In addition, the project’s impact on Oakley remains unclear. Cranley touts the jobs the project will bring to the 29-acre site, only about half of which will be occupied by the stadium. The mayor says the stadium will activate serious development on the rest of the land. Much of that development would be owned by FCC, Berding suggested.

But economists aren't generally bullish about the economic development abilities of stadiums.

Jeff Capell, founder of anti-tax group No More Stadium Taxes, gave council a rundown of various economic studies that suggest stadiums don't produce much economic benefit for cities. He dismissed the idea that simply paying people to build the stadium would provide massive economic growth to the region.

"You could pay 1,000 people to dig holes and another 1,000 to fill them in and it will have economic impact," he said. "That doesn't mean you created value."

There are still other questions. The site of some planned road widening — sections of Madison Road and Vandecar Way will need to swell to five lanes, for example — could result in demolition of existing buildings. According to Oakley Community Council, that could include a handful of homes on Madison. It’s unclear how that would play out under the plan.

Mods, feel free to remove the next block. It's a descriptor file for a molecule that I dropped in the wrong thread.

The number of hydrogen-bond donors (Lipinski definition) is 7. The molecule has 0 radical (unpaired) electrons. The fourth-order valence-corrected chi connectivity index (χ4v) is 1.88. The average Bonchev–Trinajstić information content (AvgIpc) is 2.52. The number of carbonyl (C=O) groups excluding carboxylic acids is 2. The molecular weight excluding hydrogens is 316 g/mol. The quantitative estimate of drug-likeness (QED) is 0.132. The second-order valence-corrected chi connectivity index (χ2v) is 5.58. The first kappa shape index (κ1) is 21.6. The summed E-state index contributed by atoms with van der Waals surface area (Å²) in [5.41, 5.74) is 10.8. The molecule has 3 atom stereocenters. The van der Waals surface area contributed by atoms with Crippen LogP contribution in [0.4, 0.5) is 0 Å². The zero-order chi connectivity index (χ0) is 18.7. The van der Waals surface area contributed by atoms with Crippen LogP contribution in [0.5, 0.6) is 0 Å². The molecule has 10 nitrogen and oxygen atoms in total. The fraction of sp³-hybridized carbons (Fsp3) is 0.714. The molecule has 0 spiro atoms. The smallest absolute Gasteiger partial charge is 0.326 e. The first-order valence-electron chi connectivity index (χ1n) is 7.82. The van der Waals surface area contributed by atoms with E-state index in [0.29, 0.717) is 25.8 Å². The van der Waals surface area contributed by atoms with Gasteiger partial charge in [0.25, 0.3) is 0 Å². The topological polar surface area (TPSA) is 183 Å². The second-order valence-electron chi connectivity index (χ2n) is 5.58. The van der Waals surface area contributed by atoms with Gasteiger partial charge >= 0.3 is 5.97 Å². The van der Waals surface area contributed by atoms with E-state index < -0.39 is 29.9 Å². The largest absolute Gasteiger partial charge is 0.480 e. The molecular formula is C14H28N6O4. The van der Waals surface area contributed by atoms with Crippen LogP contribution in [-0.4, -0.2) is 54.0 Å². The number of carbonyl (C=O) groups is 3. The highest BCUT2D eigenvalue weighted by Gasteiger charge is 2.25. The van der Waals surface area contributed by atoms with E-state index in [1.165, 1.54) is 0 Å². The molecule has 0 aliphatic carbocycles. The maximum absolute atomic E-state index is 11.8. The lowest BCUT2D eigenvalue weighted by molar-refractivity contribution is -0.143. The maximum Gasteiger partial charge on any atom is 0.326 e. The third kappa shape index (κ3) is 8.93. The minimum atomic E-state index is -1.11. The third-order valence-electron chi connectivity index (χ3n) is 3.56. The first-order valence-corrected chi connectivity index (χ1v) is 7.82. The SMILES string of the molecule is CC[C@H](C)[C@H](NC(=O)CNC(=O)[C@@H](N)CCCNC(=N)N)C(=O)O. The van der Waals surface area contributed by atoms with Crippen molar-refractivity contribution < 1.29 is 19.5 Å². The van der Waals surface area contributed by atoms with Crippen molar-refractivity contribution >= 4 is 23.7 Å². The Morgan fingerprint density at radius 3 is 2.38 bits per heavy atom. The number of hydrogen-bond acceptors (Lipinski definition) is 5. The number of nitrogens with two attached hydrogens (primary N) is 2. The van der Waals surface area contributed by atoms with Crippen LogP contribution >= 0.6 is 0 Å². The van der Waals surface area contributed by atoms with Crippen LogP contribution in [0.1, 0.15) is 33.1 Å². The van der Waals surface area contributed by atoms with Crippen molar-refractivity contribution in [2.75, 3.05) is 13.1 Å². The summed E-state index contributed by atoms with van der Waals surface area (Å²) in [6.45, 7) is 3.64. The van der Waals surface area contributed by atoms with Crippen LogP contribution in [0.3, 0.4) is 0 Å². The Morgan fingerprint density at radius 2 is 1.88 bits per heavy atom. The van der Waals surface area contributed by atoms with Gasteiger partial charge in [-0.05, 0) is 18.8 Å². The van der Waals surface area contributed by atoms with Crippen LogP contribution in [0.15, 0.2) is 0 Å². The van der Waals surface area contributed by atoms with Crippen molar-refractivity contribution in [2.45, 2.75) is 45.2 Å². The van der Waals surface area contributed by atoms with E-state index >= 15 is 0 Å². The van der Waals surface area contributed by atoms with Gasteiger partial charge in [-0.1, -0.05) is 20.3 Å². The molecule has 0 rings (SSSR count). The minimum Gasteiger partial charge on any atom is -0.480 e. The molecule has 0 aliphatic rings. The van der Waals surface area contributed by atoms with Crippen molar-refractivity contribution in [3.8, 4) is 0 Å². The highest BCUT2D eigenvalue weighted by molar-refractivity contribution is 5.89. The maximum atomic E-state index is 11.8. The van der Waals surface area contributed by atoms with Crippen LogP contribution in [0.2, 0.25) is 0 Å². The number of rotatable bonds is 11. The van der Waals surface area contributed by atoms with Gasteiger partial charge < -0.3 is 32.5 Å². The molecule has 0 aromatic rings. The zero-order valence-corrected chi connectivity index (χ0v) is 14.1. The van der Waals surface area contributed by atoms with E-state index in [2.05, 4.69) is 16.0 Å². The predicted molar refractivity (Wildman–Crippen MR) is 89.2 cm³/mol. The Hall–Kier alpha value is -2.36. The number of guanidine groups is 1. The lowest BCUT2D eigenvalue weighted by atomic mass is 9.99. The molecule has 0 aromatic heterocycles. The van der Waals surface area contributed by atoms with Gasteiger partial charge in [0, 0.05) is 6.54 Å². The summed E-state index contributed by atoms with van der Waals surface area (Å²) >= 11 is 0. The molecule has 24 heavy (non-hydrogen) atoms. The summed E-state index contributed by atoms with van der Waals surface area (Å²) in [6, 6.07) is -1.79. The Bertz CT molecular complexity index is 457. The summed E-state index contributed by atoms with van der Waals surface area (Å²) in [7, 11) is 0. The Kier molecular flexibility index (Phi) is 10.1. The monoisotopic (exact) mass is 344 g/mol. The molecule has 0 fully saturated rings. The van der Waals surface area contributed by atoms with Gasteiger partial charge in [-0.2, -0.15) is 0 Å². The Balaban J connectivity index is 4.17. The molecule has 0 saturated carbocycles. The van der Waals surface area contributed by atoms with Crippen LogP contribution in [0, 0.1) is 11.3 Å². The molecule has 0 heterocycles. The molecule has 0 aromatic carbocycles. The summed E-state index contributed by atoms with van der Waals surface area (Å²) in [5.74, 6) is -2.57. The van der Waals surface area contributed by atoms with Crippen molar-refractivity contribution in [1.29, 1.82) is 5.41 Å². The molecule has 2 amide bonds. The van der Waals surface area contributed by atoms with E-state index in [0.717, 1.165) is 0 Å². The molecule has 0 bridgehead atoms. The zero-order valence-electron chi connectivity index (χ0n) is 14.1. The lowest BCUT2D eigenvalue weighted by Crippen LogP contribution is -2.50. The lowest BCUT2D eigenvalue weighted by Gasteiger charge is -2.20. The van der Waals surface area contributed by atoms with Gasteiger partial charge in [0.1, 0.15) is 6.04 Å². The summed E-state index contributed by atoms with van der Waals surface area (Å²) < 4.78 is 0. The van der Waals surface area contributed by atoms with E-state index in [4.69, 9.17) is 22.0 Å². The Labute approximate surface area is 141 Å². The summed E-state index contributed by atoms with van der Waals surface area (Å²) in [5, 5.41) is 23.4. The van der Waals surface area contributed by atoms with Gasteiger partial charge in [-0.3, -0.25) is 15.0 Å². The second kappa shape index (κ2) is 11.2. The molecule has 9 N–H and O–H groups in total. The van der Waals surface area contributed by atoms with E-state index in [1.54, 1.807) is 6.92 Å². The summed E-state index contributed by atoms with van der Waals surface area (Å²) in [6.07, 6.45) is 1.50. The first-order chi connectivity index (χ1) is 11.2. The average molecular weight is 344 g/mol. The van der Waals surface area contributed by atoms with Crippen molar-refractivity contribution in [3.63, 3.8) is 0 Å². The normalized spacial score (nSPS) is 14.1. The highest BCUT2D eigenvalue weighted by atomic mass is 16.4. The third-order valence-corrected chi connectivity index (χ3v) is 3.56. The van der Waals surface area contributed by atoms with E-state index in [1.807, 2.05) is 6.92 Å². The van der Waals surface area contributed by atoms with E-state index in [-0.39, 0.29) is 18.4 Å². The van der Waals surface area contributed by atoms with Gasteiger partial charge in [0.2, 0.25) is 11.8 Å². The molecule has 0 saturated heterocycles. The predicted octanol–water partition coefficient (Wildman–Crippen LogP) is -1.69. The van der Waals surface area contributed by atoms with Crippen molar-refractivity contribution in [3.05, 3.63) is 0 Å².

And parking could be a major concern. FC Cincinnati’s plan only calls for a1,000-car garage for a 21,000-seat stadium. Usually, city zoning rules require one parking spot for every five seats in a stadium.

A number of residents from Oakley and other neighborhoods crowded into council chambers to speak for and against the deal Nov. 27. The speakers were mostly opposed, but some die-hard FC Cincinnati fans also showed up to support the stadium deal.

Oakley’s Community Council itself seems conflicted about the proposal. It gave conditional approval of the plan earlier this month, then rescinded it last week.

Community Council board member Dave Schaff presented a number of documents to city council detailing economic development he said would not happen if the stadium was built, as well as outlining his opposition to use of Oakley’s TIF districts to fund the infrastructure.

But Oakley Community Council President Sean Fausto sounded a more supportive note, saying an adjustment by Cranley removing one of the three neighborhood TIF districts originally tapped for the project alleviated some concerns. The $2.5 million generated by that district was replaced with money from next year’s capital budget.

"This is a very difficult position for us to be in," Fausto said. “Do we support it, or do we not support it?”